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Efforts to End LAX Congestion Seem Grounded

November 26, 2000

If Los Angeles International Airport fared poorly in a poll of air travelers, try to poll those who have to sit in snarled traffic for 45 minutes and more just to find a parking space, let alone get into the airport ["LAX Customer Satisfaction Below Average," Nov. 14].

What happened to last year's much fanfared announcement of a regional solution to the area's air transportation problems? What happened to "actively promoting Palmdale to alleviate LAX gridlock"?

CARLO BONDANELLI

Los Angeles

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* The story brought to mind why nearly 100 cities and agencies are opposing the LAX expansion: There are already too many travelers crammed into an airport that is constrained by homes, the San Diego Freeway and Santa Monica Bay. The frustration we all experience when using LAX stems from the lack of promised mitigations from three previous expansions.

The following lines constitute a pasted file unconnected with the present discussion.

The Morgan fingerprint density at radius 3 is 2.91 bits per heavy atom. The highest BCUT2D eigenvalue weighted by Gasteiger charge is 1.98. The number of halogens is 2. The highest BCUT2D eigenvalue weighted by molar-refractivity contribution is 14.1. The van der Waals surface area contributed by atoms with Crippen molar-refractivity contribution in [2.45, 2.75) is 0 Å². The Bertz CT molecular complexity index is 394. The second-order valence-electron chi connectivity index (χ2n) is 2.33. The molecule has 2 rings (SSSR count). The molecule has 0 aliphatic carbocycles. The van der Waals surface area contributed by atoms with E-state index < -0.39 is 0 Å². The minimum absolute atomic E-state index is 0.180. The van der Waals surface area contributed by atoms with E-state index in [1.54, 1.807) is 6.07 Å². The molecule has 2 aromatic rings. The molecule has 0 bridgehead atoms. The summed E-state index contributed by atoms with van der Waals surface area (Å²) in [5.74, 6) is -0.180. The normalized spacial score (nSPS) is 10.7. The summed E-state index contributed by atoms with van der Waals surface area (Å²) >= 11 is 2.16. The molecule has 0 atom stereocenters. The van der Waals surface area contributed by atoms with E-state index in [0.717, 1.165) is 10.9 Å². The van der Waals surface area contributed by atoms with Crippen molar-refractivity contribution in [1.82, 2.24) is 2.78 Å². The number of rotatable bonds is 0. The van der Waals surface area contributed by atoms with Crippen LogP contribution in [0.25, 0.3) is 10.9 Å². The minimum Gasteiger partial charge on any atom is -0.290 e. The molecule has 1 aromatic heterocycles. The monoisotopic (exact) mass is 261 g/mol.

Recently, reports have come out from distinguished academic and aviation professionals indicating that the economic benefits of an expanded LAX are not significant and there are serious potential impacts on minority communities affected by airport noise from LAX. These studies point to diverting flights to regional airports as a way of minimizing negative impacts instead of jamming more and more people into an already too-busy airport on the west side of the county.

It's time for the people pushing the LAX Master Plan to realize that this plan is dead and a more realistic, fair and reasonable plan must be developed. LAX must be limited to its current footprint, and a regional master plan for all our Los Angeles airports is long overdue.

RUTH GALANTER

President pro tempore

Los Angeles City Council

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